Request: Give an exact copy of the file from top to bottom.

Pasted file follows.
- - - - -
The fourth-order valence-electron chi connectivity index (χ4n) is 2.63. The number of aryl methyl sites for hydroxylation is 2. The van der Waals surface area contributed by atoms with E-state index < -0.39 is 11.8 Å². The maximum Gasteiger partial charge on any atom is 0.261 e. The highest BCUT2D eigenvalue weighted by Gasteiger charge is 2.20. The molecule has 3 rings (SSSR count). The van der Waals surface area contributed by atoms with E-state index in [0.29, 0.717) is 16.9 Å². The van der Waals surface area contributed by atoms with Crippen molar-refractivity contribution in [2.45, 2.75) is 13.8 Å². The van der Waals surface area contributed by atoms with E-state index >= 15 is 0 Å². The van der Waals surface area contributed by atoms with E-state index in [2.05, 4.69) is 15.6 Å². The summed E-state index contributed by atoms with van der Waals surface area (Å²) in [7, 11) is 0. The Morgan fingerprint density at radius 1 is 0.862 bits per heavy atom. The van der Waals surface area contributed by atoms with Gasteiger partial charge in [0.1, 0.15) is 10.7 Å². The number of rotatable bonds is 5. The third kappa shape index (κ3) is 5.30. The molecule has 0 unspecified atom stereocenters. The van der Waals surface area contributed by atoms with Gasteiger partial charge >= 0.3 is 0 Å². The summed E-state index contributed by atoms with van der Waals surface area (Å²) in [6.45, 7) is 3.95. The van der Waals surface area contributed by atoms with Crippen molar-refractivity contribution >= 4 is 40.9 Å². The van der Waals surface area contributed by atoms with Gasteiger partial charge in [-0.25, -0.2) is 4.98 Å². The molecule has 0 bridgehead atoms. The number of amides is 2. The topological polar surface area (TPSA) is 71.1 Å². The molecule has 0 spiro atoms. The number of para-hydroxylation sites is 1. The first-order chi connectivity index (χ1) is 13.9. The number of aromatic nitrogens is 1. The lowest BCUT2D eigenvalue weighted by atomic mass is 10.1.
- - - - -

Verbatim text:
The fourth-order valence-electron chi connectivity index (χ4n) is 2.63. The number of aryl methyl sites for hydroxylation is 2. The van der Waals surface area contributed by atoms with E-state index < -0.39 is 11.8 Å². The maximum Gasteiger partial charge on any atom is 0.261 e. The highest BCUT2D eigenvalue weighted by Gasteiger charge is 2.20. The molecule has 3 rings (SSSR count). The van der Waals surface area contributed by atoms with E-state index in [0.29, 0.717) is 16.9 Å². The van der Waals surface area contributed by atoms with Crippen molar-refractivity contribution in [2.45, 2.75) is 13.8 Å². The van der Waals surface area contributed by atoms with E-state index >= 15 is 0 Å². The van der Waals surface area contributed by atoms with E-state index in [2.05, 4.69) is 15.6 Å². The summed E-state index contributed by atoms with van der Waals surface area (Å²) in [7, 11) is 0. The Morgan fingerprint density at radius 1 is 0.862 bits per heavy atom. The van der Waals surface area contributed by atoms with Gasteiger partial charge in [0.1, 0.15) is 10.7 Å². The number of rotatable bonds is 5. The third kappa shape index (κ3) is 5.30. The molecule has 0 unspecified atom stereocenters. The van der Waals surface area contributed by atoms with Gasteiger partial charge >= 0.3 is 0 Å². The summed E-state index contributed by atoms with van der Waals surface area (Å²) in [6.45, 7) is 3.95. The van der Waals surface area contributed by atoms with Crippen molar-refractivity contribution >= 4 is 40.9 Å². The van der Waals surface area contributed by atoms with Gasteiger partial charge in [-0.25, -0.2) is 4.98 Å². The molecule has 0 bridgehead atoms. The number of amides is 2. The topological polar surface area (TPSA) is 71.1 Å². The molecule has 0 spiro atoms. The number of para-hydroxylation sites is 1. The first-order chi connectivity index (χ1) is 13.9. The number of aromatic nitrogens is 1. The lowest BCUT2D eigenvalue weighted by atomic mass is 10.1.